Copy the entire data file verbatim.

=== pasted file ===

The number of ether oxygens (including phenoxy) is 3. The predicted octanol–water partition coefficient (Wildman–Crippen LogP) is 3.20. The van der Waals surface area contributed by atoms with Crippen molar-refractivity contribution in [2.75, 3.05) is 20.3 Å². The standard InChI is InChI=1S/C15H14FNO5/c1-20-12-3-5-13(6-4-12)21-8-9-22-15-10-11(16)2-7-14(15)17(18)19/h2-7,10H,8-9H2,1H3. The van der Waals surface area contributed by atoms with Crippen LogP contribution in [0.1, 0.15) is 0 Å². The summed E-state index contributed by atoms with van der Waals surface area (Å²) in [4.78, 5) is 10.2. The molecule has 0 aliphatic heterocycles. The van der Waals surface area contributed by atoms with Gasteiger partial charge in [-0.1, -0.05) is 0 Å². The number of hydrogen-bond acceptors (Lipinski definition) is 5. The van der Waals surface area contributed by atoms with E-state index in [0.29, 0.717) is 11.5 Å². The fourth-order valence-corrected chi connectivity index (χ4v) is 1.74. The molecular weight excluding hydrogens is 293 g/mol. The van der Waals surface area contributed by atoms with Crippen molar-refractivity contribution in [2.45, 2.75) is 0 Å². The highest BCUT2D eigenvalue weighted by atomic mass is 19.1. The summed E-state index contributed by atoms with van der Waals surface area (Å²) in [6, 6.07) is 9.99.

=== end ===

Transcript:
The number of ether oxygens (including phenoxy) is 3. The predicted octanol–water partition coefficient (Wildman–Crippen LogP) is 3.20. The van der Waals surface area contributed by atoms with Crippen molar-refractivity contribution in [2.75, 3.05) is 20.3 Å². The standard InChI is InChI=1S/C15H14FNO5/c1-20-12-3-5-13(6-4-12)21-8-9-22-15-10-11(16)2-7-14(15)17(18)19/h2-7,10H,8-9H2,1H3. The van der Waals surface area contributed by atoms with Crippen LogP contribution in [0.1, 0.15) is 0 Å². The summed E-state index contributed by atoms with van der Waals surface area (Å²) in [4.78, 5) is 10.2. The molecule has 0 aliphatic heterocycles. The van der Waals surface area contributed by atoms with Gasteiger partial charge in [-0.1, -0.05) is 0 Å². The number of hydrogen-bond acceptors (Lipinski definition) is 5. The van der Waals surface area contributed by atoms with E-state index in [0.29, 0.717) is 11.5 Å². The fourth-order valence-corrected chi connectivity index (χ4v) is 1.74. The molecular weight excluding hydrogens is 293 g/mol. The van der Waals surface area contributed by atoms with Crippen molar-refractivity contribution in [2.45, 2.75) is 0 Å². The highest BCUT2D eigenvalue weighted by atomic mass is 19.1. The summed E-state index contributed by atoms with van der Waals surface area (Å²) in [6, 6.07) is 9.99.